Saturday, July 13, 2013

Symposium 1: Prefrontal cortex

Saturday July 13 10:30-12:30

The role of prefrontal cortex in conscious experience

Chair: Richard Brown (Dep’t of Philosophy, CUNY)

One major divide in consciousness theory is that between higher-order and first-order theories. Inter- preted anatomically, first-order theories of consciousness maintain that consciousness will depend on the activity in the sensory cortices alone while higher-order theories deny that and maintain that consciousness will be reflected, at least in part, in activity of higher-order areas of the brain, most likely frontal-parietal regions.

Virtually all theories of consciousness have a stake in this debate. For instance, besides higher-order thought, and self representational views, Global Workspace Theory, and Information Integration Theory can be seen as versions of higher-order theory in that they posit a role for prefrontal areas in conscious perception, at least in some cases. Also in addition to first-order representation views, recurrent feedback, and attention-based theories can all be seen as versions of the first-order view.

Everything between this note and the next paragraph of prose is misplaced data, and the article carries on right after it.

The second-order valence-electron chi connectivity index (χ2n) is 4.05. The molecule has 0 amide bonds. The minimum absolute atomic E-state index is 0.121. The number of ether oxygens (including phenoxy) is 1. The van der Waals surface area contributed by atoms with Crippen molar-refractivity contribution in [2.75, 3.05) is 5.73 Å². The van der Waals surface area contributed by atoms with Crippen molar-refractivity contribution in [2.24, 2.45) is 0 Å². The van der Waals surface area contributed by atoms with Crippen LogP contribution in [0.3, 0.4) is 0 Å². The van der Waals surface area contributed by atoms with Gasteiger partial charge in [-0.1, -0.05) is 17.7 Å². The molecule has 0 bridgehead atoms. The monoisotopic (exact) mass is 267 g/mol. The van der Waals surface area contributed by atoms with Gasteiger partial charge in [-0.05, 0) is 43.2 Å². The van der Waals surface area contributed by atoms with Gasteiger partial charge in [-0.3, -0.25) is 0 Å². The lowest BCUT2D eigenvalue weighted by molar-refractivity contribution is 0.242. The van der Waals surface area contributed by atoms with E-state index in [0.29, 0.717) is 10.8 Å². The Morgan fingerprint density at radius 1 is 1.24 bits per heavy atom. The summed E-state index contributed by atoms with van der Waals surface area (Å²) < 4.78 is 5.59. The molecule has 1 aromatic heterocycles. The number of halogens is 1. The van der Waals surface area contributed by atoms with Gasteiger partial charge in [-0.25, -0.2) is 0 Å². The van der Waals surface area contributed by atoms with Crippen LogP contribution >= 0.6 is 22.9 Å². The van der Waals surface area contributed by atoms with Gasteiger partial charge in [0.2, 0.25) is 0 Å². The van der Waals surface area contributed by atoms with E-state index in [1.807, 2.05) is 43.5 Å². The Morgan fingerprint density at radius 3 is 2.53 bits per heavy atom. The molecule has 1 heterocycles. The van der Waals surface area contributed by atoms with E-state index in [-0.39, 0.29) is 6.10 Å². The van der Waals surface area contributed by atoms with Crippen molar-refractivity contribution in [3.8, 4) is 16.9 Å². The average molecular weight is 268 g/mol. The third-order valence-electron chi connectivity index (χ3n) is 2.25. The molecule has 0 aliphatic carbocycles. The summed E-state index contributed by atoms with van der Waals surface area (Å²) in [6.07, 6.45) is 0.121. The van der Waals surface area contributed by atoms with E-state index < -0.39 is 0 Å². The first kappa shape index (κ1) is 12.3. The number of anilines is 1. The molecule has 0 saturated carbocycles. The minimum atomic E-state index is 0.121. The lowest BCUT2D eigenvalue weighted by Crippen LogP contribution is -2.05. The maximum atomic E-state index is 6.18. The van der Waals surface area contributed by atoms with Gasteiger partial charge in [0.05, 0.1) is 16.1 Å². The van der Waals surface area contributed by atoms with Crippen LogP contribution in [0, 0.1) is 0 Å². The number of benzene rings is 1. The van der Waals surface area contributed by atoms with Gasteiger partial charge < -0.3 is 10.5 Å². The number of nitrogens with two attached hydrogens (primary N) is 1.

This symposium will bring together two neuroscientists and two philosophers to present the empirical and philosophical case for and against the involvement of the prefrontal cortex in conscious experience.

Local neuronal “ignitions” and perceptual awareness
Rafi Malach (Dep’t of Neurobiology, Weizmann Institute of Science, Tel Aviv, IL)

There are no unconscious phenomenal states
Joseph Levine (Dep’t of Philosophy, U. Massachusetts, Amherst)

Higher order attentional contributions to subjective perception
Dobromir Rahnev (Dep’t of Philosophy, U. California, Berkeley)

Consciousness without first-order representations
Richard Brown (Dep’t of Philosophy, CUNY)

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